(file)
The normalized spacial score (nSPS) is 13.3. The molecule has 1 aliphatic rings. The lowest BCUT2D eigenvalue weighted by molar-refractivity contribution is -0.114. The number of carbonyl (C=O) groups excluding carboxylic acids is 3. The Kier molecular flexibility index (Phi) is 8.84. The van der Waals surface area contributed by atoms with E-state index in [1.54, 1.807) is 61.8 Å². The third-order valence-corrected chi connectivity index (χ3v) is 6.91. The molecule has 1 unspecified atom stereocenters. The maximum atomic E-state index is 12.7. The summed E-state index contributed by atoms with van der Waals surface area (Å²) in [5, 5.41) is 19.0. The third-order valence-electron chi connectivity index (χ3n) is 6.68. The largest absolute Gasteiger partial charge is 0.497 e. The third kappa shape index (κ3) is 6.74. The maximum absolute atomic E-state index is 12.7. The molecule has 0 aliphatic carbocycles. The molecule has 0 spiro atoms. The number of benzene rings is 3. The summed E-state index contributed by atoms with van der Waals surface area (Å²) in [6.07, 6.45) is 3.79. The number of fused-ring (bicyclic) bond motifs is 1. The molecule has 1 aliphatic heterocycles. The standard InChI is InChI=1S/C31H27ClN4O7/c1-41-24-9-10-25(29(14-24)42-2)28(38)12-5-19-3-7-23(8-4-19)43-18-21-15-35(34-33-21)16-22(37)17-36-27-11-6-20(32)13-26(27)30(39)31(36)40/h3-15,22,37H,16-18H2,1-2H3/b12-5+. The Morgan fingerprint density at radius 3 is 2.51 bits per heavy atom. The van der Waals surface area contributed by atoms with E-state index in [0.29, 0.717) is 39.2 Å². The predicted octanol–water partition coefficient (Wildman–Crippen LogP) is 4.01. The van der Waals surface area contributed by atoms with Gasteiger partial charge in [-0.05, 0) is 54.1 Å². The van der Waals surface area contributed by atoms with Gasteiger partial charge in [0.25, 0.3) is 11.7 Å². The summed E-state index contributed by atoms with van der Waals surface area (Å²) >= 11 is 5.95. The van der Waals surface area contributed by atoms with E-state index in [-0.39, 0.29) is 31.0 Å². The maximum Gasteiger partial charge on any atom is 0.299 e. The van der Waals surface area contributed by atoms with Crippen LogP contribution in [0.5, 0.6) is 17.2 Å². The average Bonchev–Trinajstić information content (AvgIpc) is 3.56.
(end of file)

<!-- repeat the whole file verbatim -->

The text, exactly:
The normalized spacial score (nSPS) is 13.3. The molecule has 1 aliphatic rings. The lowest BCUT2D eigenvalue weighted by molar-refractivity contribution is -0.114. The number of carbonyl (C=O) groups excluding carboxylic acids is 3. The Kier molecular flexibility index (Phi) is 8.84. The van der Waals surface area contributed by atoms with E-state index in [1.54, 1.807) is 61.8 Å². The third-order valence-corrected chi connectivity index (χ3v) is 6.91. The molecule has 1 unspecified atom stereocenters. The maximum atomic E-state index is 12.7. The summed E-state index contributed by atoms with van der Waals surface area (Å²) in [5, 5.41) is 19.0. The third-order valence-electron chi connectivity index (χ3n) is 6.68. The largest absolute Gasteiger partial charge is 0.497 e. The third kappa shape index (κ3) is 6.74. The maximum absolute atomic E-state index is 12.7. The molecule has 0 aliphatic carbocycles. The molecule has 0 spiro atoms. The number of benzene rings is 3. The summed E-state index contributed by atoms with van der Waals surface area (Å²) in [6.07, 6.45) is 3.79. The number of fused-ring (bicyclic) bond motifs is 1. The molecule has 1 aliphatic heterocycles. The standard InChI is InChI=1S/C31H27ClN4O7/c1-41-24-9-10-25(29(14-24)42-2)28(38)12-5-19-3-7-23(8-4-19)43-18-21-15-35(34-33-21)16-22(37)17-36-27-11-6-20(32)13-26(27)30(39)31(36)40/h3-15,22,37H,16-18H2,1-2H3/b12-5+. The Morgan fingerprint density at radius 3 is 2.51 bits per heavy atom. The van der Waals surface area contributed by atoms with E-state index in [0.29, 0.717) is 39.2 Å². The predicted octanol–water partition coefficient (Wildman–Crippen LogP) is 4.01. The van der Waals surface area contributed by atoms with Gasteiger partial charge in [-0.05, 0) is 54.1 Å². The van der Waals surface area contributed by atoms with Gasteiger partial charge in [0.25, 0.3) is 11.7 Å². The summed E-state index contributed by atoms with van der Waals surface area (Å²) >= 11 is 5.95. The van der Waals surface area contributed by atoms with E-state index in [-0.39, 0.29) is 31.0 Å². The maximum Gasteiger partial charge on any atom is 0.299 e. The van der Waals surface area contributed by atoms with Crippen LogP contribution in [0.5, 0.6) is 17.2 Å². The average Bonchev–Trinajstić information content (AvgIpc) is 3.56.